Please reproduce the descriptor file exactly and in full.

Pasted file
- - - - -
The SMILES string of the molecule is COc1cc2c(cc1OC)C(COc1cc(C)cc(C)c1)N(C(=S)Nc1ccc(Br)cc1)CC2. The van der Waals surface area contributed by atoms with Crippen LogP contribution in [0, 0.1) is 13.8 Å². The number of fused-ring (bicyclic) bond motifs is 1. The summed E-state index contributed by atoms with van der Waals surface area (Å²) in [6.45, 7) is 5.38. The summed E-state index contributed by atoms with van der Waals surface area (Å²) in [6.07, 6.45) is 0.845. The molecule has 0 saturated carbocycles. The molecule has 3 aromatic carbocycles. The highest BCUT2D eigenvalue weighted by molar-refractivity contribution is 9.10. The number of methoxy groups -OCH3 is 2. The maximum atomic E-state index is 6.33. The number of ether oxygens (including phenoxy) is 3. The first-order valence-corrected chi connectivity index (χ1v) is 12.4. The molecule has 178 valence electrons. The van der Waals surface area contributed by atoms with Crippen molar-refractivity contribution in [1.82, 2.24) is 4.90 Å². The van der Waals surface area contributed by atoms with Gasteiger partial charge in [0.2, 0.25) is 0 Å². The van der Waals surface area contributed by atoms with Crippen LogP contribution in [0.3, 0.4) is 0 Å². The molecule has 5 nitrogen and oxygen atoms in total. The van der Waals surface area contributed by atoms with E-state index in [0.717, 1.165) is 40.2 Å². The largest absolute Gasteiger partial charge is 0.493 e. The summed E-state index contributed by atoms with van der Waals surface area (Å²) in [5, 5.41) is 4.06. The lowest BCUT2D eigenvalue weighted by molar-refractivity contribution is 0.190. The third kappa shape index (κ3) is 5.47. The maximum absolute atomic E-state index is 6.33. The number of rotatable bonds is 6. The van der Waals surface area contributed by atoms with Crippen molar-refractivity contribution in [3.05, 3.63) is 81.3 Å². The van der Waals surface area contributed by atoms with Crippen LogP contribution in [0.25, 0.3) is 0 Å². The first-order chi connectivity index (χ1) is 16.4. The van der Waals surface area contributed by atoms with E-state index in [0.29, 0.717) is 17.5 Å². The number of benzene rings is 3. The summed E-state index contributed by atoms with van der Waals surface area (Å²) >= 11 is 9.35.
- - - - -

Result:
The SMILES string of the molecule is COc1cc2c(cc1OC)C(COc1cc(C)cc(C)c1)N(C(=S)Nc1ccc(Br)cc1)CC2. The van der Waals surface area contributed by atoms with Crippen LogP contribution in [0, 0.1) is 13.8 Å². The number of fused-ring (bicyclic) bond motifs is 1. The summed E-state index contributed by atoms with van der Waals surface area (Å²) in [6.45, 7) is 5.38. The summed E-state index contributed by atoms with van der Waals surface area (Å²) in [6.07, 6.45) is 0.845. The molecule has 0 saturated carbocycles. The molecule has 3 aromatic carbocycles. The highest BCUT2D eigenvalue weighted by molar-refractivity contribution is 9.10. The number of methoxy groups -OCH3 is 2. The maximum atomic E-state index is 6.33. The number of ether oxygens (including phenoxy) is 3. The first-order valence-corrected chi connectivity index (χ1v) is 12.4. The molecule has 178 valence electrons. The van der Waals surface area contributed by atoms with Crippen molar-refractivity contribution in [1.82, 2.24) is 4.90 Å². The van der Waals surface area contributed by atoms with Gasteiger partial charge in [0.2, 0.25) is 0 Å². The van der Waals surface area contributed by atoms with Crippen LogP contribution in [0.3, 0.4) is 0 Å². The molecule has 5 nitrogen and oxygen atoms in total. The van der Waals surface area contributed by atoms with E-state index in [0.717, 1.165) is 40.2 Å². The largest absolute Gasteiger partial charge is 0.493 e. The summed E-state index contributed by atoms with van der Waals surface area (Å²) in [5, 5.41) is 4.06. The lowest BCUT2D eigenvalue weighted by molar-refractivity contribution is 0.190. The third kappa shape index (κ3) is 5.47. The maximum absolute atomic E-state index is 6.33. The number of rotatable bonds is 6. The van der Waals surface area contributed by atoms with Crippen molar-refractivity contribution in [3.05, 3.63) is 81.3 Å². The van der Waals surface area contributed by atoms with Crippen LogP contribution in [0.25, 0.3) is 0 Å². The first-order chi connectivity index (χ1) is 16.4. The van der Waals surface area contributed by atoms with E-state index in [0.29, 0.717) is 17.5 Å². The number of benzene rings is 3. The summed E-state index contributed by atoms with van der Waals surface area (Å²) >= 11 is 9.35.